Tuesday, November 27, 2007

Fine-Tuning Tips

Which goes better with a fine Napa Valley Cabernet: Mozart or Metallica?

If food, glassware, ambient temperature, perfume and the people sitting next to you all influence the taste of wine, why wouldn't music? This seems obvious, and is the reason professional tastings are done in silence.

Clark Smith, 56, an MIT dropout who drifted to California to become R.H. Phillips' founding winemaker, spent months with various tasting panels sampling 150 different wines with 250 different songs to find harmonies and discordances. He has worked up a set of some convincing examples.

His theory involves "sweet spots." When reducing the alcohol level of a wine from the "natural" level produced by fermentation, it's possible to create a finished wine with any percentage of alcohol you choose: 14.2, 12.7, whatever. But Smith says (and demonstrates convincingly) that only a few specific alcohol percentages, "sweet spots", actually taste good. He compares the sweet spots to musical chords. A particular percentage of alcohol tastes harmonious, while just 0.1 percent more or less alcohol tastes dissonant.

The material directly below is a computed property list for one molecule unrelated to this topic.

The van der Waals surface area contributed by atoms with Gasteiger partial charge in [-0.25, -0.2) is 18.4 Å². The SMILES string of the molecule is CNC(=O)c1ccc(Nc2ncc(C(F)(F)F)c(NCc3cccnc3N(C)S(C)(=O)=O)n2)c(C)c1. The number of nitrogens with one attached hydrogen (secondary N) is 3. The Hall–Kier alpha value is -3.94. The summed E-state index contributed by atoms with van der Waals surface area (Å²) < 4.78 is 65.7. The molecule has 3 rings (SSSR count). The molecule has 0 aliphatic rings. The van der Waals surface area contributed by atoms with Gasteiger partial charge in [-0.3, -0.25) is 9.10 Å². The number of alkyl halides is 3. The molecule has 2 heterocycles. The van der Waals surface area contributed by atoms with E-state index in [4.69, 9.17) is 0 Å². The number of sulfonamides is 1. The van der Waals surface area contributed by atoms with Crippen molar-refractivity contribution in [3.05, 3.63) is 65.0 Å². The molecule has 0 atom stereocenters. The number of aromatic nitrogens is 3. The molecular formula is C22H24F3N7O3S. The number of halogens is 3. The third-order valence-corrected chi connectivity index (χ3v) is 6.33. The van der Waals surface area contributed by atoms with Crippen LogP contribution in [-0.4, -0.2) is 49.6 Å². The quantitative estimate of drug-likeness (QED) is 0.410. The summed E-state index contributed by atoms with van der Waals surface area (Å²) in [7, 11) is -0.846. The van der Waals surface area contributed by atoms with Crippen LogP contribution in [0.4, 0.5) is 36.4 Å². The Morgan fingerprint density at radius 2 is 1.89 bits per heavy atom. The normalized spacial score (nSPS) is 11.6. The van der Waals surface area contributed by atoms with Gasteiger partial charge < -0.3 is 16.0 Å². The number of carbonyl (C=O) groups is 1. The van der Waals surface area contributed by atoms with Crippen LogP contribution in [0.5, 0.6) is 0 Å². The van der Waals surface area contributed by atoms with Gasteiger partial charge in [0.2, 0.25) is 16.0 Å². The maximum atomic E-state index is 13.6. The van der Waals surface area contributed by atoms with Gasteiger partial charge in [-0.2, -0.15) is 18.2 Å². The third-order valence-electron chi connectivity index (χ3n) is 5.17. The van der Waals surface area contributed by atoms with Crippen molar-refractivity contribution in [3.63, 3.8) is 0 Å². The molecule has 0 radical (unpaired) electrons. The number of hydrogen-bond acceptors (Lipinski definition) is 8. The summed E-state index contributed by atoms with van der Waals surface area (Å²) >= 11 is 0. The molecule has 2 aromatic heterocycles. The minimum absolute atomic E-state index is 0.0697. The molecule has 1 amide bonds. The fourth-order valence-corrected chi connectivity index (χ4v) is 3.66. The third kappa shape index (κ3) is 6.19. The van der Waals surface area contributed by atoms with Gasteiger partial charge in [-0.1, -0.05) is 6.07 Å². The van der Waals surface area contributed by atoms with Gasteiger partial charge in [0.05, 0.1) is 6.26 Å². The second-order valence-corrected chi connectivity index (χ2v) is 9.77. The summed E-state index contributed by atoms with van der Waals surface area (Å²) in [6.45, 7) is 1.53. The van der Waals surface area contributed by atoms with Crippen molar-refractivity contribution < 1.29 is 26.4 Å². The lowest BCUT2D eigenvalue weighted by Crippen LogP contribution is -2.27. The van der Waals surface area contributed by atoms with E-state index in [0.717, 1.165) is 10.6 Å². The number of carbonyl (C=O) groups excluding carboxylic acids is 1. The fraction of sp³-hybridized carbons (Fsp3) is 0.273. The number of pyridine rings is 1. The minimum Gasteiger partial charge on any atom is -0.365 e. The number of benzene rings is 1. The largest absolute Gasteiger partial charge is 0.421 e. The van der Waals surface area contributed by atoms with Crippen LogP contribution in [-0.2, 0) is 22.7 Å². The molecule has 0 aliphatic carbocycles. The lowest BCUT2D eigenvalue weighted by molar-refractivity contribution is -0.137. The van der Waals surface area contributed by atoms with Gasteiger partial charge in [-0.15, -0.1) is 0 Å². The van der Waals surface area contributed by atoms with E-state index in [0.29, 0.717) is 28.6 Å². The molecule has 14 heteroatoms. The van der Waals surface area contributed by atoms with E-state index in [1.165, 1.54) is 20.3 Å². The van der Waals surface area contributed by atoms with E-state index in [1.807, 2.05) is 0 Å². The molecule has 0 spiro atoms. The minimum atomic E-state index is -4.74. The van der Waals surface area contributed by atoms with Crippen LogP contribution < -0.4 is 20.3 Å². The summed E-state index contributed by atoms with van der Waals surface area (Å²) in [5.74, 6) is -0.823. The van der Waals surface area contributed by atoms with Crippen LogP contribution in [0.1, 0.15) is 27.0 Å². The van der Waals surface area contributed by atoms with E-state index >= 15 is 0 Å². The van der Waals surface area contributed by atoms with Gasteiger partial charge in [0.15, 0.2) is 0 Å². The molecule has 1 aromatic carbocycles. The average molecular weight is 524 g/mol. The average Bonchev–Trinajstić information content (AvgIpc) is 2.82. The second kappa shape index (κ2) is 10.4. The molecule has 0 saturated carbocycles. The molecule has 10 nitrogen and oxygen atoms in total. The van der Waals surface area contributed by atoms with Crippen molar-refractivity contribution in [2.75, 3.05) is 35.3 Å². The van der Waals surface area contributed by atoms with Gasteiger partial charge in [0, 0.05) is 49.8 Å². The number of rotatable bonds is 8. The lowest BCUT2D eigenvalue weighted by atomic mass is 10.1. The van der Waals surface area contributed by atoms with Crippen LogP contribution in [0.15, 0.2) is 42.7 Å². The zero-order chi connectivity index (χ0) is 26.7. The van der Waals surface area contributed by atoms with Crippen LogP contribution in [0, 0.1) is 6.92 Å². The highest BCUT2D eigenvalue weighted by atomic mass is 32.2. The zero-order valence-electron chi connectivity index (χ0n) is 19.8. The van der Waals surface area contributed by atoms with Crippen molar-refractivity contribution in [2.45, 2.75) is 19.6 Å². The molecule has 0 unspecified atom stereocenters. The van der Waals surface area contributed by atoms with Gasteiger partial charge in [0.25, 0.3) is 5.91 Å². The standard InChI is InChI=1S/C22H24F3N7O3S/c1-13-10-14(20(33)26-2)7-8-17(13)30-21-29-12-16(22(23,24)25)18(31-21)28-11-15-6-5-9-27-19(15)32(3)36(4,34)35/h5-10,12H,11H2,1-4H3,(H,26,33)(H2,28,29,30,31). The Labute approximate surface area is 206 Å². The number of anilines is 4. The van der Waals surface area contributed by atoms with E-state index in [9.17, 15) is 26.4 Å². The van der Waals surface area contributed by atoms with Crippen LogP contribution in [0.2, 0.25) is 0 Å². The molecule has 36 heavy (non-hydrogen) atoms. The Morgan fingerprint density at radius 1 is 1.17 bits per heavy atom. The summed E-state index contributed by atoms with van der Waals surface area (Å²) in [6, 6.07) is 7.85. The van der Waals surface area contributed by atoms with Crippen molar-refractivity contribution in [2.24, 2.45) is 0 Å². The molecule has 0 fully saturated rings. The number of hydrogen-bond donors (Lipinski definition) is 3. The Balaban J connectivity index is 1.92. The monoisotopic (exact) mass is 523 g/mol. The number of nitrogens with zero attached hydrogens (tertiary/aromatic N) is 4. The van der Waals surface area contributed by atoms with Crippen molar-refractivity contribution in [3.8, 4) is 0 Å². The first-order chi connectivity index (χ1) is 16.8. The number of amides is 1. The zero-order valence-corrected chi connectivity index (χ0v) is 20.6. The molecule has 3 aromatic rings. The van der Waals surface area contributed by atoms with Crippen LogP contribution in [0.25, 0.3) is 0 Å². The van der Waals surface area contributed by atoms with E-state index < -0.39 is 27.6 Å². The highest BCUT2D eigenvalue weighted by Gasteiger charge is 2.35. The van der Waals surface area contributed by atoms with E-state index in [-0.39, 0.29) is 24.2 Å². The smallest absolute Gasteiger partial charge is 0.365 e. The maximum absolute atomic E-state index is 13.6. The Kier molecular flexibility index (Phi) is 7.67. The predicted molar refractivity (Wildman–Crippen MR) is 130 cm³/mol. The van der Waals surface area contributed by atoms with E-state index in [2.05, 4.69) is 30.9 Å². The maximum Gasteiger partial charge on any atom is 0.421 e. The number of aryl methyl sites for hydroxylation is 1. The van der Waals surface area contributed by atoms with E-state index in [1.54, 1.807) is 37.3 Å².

I recently read a book by Dominic Smith called “The Beautiful Miscellaneous” about a young man who is left with synesthesia after a car accident. Synesthesia is a condition in which people experience one type of sensation with a different sense. Famous synesthetes include composers like Duke Ellington and Nikolai Rimsky-Korsakov, who experienced musical notes as colors. But Smith feels that something else is going on. He wasn't experiencing music as flavor; he believed the music was changing the flavor of the wines.

He has only a few guidelines so far for music and wine pairing. "Never play polkas with anything," he says, unless you really like White Zinfandel. "Red wines need either minor key or they need music that has negative emotion. They don't like happy music. With expensive reds, don't play music that makes you giggle. Pinots like sexy music. Cabernets like angry music."

Give these tips some consideration next time you download a song into your iPod or open a favorite bottle.